Find the Doctor That’s Right for You
Women with ovarian cancer should see a gynecologic oncologist. You can find one through the Foundation for Women’s Cancer.
Women with ovarian cancer should also consider enrolling in a clinical trial during the course of their treatment. To find a trial in your area, check out the Alliance’s Clinical Trials Matching Service.
Find the Financial Help You Need
Under the Affordable Care Act, many Americans will be eligible for a subsidy to purchase health insurance through the exchanges. See if you are eligible for a subsidy by using the Kaiser Family Foundation’s Subsidy Calculator.
If you have insurance and you’re having problems with co-payments or coverage, the Patient Advocate Foundation may be able to help.
You may also qualify for disability benefits through Social Security based upon your diagnosis of ovarian cancer.
The Alliance does not provide direct financial assistance, but can help work with your provider or payer, or direct you to other resources. You can call us at 202-331-1332 or email us at ocna at ovariancancer dot org.
Learn How Your State Laws Affect Your Health Insurance
Read the Alliance’s Report Card to see how your state stacks up when it comes to important provisions for women with or at high risk of developing ovarian cancer.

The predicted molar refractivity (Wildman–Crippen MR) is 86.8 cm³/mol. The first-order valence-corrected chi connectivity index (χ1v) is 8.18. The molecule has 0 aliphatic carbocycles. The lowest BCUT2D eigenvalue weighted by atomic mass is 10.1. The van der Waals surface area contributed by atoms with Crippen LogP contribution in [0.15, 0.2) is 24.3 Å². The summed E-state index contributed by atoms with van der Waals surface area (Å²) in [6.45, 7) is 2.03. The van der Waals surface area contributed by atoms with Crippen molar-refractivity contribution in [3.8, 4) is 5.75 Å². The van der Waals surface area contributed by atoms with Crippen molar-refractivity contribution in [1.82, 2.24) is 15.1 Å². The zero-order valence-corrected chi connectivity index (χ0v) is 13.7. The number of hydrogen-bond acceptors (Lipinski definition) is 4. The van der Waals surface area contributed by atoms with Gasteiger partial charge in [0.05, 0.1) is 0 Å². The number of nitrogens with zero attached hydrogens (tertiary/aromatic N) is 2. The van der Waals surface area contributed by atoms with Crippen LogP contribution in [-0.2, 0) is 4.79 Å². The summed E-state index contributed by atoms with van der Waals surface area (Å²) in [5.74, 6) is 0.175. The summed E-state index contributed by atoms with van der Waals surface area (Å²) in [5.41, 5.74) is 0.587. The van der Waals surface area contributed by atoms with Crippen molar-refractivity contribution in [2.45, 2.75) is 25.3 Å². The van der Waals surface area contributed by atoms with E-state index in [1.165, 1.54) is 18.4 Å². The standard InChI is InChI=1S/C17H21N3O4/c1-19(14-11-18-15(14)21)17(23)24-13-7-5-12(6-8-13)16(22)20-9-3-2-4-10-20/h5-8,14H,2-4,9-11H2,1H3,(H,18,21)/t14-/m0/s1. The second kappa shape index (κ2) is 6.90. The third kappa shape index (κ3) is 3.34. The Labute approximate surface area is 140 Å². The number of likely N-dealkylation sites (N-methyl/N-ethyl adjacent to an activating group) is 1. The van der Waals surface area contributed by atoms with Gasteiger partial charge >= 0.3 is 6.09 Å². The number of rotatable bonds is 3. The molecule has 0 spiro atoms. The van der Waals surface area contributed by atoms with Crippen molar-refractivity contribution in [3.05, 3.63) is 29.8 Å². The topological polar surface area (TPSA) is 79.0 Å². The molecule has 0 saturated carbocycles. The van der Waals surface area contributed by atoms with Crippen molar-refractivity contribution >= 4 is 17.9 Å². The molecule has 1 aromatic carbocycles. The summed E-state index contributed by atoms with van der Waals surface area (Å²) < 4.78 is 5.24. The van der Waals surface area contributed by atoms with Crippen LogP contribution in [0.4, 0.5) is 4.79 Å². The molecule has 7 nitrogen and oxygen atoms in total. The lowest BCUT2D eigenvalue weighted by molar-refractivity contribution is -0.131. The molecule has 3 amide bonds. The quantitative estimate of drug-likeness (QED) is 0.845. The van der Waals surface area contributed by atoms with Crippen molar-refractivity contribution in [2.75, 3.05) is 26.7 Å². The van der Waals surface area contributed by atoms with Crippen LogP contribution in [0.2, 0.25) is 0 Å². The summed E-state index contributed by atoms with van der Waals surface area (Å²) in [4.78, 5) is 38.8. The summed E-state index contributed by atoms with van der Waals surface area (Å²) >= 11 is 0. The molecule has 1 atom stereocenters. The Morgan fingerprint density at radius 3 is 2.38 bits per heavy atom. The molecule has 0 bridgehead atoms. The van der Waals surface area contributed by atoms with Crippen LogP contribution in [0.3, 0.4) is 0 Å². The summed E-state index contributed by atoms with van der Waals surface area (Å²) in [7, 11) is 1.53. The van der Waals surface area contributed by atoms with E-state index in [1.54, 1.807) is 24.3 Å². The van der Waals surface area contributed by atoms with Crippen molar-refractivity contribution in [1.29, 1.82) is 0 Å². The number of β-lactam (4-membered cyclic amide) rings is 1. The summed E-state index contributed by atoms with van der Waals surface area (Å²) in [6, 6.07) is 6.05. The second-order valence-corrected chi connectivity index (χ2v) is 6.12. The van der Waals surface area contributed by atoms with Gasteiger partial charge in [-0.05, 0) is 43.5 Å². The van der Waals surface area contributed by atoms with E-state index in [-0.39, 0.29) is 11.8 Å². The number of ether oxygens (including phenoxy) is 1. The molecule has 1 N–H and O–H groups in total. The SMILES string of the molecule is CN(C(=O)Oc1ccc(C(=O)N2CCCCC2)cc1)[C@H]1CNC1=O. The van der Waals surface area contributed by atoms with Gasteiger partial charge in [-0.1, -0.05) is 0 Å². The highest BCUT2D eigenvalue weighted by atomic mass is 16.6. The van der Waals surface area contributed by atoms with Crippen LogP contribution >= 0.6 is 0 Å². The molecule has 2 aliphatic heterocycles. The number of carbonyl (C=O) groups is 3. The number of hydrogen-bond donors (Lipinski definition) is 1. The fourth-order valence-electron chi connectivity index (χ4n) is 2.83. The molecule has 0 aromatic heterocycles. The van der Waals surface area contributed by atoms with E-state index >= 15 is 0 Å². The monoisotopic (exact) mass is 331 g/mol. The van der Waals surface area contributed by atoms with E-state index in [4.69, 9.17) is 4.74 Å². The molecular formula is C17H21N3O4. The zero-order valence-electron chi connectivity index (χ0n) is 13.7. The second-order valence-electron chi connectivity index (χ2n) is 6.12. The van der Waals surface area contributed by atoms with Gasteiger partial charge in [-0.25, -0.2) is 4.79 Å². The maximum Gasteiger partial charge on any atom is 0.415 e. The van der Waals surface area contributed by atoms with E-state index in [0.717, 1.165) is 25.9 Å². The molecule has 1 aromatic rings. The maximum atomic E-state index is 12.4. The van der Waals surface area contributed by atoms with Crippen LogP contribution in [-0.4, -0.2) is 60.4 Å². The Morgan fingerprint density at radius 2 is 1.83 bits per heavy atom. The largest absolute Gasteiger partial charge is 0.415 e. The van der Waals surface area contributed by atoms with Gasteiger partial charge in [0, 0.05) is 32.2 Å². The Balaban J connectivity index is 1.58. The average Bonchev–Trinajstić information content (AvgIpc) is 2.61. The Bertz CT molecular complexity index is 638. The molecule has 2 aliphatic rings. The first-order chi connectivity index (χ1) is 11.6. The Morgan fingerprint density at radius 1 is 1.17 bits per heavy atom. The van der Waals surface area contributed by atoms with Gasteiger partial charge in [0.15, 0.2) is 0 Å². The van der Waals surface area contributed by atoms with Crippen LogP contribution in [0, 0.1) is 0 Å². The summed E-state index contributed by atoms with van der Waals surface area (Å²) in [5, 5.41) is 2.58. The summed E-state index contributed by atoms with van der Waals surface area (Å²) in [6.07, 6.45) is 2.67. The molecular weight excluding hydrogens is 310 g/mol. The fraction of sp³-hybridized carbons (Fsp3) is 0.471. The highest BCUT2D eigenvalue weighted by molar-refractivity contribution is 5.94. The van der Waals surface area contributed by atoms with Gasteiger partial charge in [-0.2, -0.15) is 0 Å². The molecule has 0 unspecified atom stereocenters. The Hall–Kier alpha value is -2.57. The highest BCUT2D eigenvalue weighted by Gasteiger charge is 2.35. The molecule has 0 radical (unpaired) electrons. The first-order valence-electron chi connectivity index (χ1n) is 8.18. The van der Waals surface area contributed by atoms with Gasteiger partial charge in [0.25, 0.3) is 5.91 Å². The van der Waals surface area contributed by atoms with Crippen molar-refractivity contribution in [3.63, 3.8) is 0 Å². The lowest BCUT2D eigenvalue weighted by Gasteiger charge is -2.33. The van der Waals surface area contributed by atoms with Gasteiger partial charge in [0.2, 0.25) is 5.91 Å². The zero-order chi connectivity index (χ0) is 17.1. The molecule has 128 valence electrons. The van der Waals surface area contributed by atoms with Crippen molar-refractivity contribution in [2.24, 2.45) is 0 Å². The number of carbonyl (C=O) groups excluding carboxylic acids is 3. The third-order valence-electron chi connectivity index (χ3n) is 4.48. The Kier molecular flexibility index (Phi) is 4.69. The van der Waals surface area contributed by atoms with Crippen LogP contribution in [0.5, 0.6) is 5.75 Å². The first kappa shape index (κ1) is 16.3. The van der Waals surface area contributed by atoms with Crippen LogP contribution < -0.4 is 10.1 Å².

Learn about Medicaid Expansion and take action through the Coverage Counts campaign.
Find out details about each state’s work on health reform implementation, including both the marketplaces and Medicaid, at State Refor(u)m.
Know Your Legal Rights Related to Health Care
The Affordable Care Act provides many patient protections in health insurance:
- You cannot be denied health insurance for any pre-existing medical condition, such as a diagnosis of ovarian cancer.
- Women can no longer be charged a premium compared to men.
- There are no longer lifetime limits to the amount an insurance company can pay for a specific illness, affording patients better financial protections.
Several other federal laws offer additional protections:
- Under the Genetic Information Nondiscrimination Act, you cannot be denied health insurance or have your rates adjusted based on your genetic information. For example, GINA mandates that BRCA mutation carriers cannot be charged higher premiums than women without the mutation. GINA also offers the protections from genetic discrimination in employment.
- The Family and Medical Leave allows employees to take unpaid leave to deal with family emergencies without running the risk of being fired.
- The Health Insurance Portability and Accessibility Act (HIPAA) protects the privacy of your medical records.
- You have the right to refuse treatment.
If you feel any of your rights have been violated, please contact the Cancer Legal Resource Center or the Ovarian Cancer National Alliance for help.